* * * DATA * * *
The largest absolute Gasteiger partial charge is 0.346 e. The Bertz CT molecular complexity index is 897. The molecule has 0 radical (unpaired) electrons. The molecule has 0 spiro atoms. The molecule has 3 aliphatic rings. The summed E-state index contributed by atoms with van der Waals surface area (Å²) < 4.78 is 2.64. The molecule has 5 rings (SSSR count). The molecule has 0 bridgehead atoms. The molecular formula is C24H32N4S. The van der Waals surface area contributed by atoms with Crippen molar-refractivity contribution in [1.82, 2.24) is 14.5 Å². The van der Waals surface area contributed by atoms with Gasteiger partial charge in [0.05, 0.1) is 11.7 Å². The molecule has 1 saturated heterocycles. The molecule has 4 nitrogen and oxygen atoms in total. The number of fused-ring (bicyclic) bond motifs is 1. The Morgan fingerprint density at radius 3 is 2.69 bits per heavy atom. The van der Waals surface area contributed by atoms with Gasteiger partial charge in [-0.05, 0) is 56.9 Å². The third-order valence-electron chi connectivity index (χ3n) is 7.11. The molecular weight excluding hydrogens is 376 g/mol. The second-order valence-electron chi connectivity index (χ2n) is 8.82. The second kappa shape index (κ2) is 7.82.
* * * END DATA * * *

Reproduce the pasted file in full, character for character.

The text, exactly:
The largest absolute Gasteiger partial charge is 0.346 e. The Bertz CT molecular complexity index is 897. The molecule has 0 radical (unpaired) electrons. The molecule has 0 spiro atoms. The molecule has 3 aliphatic rings. The summed E-state index contributed by atoms with van der Waals surface area (Å²) < 4.78 is 2.64. The molecule has 5 rings (SSSR count). The molecule has 0 bridgehead atoms. The molecular formula is C24H32N4S. The van der Waals surface area contributed by atoms with Crippen molar-refractivity contribution in [1.82, 2.24) is 14.5 Å². The van der Waals surface area contributed by atoms with Gasteiger partial charge in [0.05, 0.1) is 11.7 Å². The molecule has 1 saturated heterocycles. The molecule has 4 nitrogen and oxygen atoms in total. The number of fused-ring (bicyclic) bond motifs is 1. The Morgan fingerprint density at radius 3 is 2.69 bits per heavy atom. The van der Waals surface area contributed by atoms with Gasteiger partial charge in [-0.05, 0) is 56.9 Å². The third-order valence-electron chi connectivity index (χ3n) is 7.11. The molecular weight excluding hydrogens is 376 g/mol. The second-order valence-electron chi connectivity index (χ2n) is 8.82. The second kappa shape index (κ2) is 7.82.